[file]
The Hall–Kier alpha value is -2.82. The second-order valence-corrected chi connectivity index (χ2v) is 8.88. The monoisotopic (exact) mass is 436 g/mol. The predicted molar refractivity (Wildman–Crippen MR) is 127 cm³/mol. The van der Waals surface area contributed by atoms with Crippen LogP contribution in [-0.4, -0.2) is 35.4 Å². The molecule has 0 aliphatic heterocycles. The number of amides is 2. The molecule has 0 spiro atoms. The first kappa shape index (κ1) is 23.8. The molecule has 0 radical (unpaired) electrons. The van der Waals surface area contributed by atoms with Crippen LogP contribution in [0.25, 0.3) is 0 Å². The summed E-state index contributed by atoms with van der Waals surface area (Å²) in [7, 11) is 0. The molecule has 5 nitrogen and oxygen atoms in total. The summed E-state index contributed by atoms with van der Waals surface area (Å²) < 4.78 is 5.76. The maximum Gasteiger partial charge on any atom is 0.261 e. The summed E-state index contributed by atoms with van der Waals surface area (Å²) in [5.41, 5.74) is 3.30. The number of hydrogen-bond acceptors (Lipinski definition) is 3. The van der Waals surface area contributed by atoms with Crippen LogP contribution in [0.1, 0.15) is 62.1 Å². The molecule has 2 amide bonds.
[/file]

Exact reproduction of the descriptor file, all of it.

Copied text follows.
The Hall–Kier alpha value is -2.82. The second-order valence-corrected chi connectivity index (χ2v) is 8.88. The monoisotopic (exact) mass is 436 g/mol. The predicted molar refractivity (Wildman–Crippen MR) is 127 cm³/mol. The van der Waals surface area contributed by atoms with Crippen LogP contribution in [-0.4, -0.2) is 35.4 Å². The molecule has 0 aliphatic heterocycles. The number of amides is 2. The molecule has 0 spiro atoms. The first kappa shape index (κ1) is 23.8. The molecule has 0 radical (unpaired) electrons. The van der Waals surface area contributed by atoms with Crippen LogP contribution in [0.25, 0.3) is 0 Å². The summed E-state index contributed by atoms with van der Waals surface area (Å²) in [7, 11) is 0. The molecule has 5 nitrogen and oxygen atoms in total. The summed E-state index contributed by atoms with van der Waals surface area (Å²) < 4.78 is 5.76. The maximum Gasteiger partial charge on any atom is 0.261 e. The summed E-state index contributed by atoms with van der Waals surface area (Å²) in [5.41, 5.74) is 3.30. The number of hydrogen-bond acceptors (Lipinski definition) is 3. The van der Waals surface area contributed by atoms with Crippen LogP contribution in [0.1, 0.15) is 62.1 Å². The molecule has 2 amide bonds.